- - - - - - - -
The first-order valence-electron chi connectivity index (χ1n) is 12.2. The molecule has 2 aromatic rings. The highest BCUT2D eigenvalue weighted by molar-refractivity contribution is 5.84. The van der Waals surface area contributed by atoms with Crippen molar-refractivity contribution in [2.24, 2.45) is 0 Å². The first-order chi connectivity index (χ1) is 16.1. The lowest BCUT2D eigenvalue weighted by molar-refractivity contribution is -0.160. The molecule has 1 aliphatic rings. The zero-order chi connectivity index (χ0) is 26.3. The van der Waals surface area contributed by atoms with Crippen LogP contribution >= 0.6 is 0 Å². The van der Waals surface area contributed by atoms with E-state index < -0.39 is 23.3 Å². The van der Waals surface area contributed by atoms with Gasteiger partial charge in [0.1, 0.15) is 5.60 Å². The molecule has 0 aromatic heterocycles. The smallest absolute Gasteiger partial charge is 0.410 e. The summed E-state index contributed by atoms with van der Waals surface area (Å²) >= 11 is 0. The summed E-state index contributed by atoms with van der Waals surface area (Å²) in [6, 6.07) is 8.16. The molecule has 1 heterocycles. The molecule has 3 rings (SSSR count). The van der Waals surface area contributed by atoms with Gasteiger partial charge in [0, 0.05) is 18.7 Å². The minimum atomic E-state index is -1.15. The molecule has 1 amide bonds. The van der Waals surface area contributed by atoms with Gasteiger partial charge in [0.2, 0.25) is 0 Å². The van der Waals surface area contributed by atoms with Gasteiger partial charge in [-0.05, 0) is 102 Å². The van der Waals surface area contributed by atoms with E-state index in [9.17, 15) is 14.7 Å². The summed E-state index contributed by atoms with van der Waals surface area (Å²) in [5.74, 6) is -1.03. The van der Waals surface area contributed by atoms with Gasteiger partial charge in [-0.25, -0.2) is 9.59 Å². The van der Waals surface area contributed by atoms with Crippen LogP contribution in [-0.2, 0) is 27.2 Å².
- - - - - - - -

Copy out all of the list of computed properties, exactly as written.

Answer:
The first-order valence-electron chi connectivity index (χ1n) is 12.2. The molecule has 2 aromatic rings. The highest BCUT2D eigenvalue weighted by molar-refractivity contribution is 5.84. The van der Waals surface area contributed by atoms with Crippen molar-refractivity contribution in [2.24, 2.45) is 0 Å². The first-order chi connectivity index (χ1) is 16.1. The lowest BCUT2D eigenvalue weighted by molar-refractivity contribution is -0.160. The molecule has 1 aliphatic rings. The zero-order chi connectivity index (χ0) is 26.3. The van der Waals surface area contributed by atoms with Crippen LogP contribution >= 0.6 is 0 Å². The van der Waals surface area contributed by atoms with E-state index < -0.39 is 23.3 Å². The van der Waals surface area contributed by atoms with Gasteiger partial charge in [0.1, 0.15) is 5.60 Å². The molecule has 0 aromatic heterocycles. The smallest absolute Gasteiger partial charge is 0.410 e. The summed E-state index contributed by atoms with van der Waals surface area (Å²) >= 11 is 0. The summed E-state index contributed by atoms with van der Waals surface area (Å²) in [6, 6.07) is 8.16. The molecule has 1 heterocycles. The molecule has 3 rings (SSSR count). The van der Waals surface area contributed by atoms with Gasteiger partial charge in [0, 0.05) is 18.7 Å². The minimum atomic E-state index is -1.15. The molecule has 1 amide bonds. The van der Waals surface area contributed by atoms with Gasteiger partial charge in [0.2, 0.25) is 0 Å². The van der Waals surface area contributed by atoms with Gasteiger partial charge in [-0.05, 0) is 102 Å². The van der Waals surface area contributed by atoms with E-state index in [9.17, 15) is 14.7 Å². The summed E-state index contributed by atoms with van der Waals surface area (Å²) in [5.74, 6) is -1.03. The van der Waals surface area contributed by atoms with Gasteiger partial charge in [-0.25, -0.2) is 9.59 Å². The van der Waals surface area contributed by atoms with Crippen LogP contribution in [-0.2, 0) is 27.2 Å².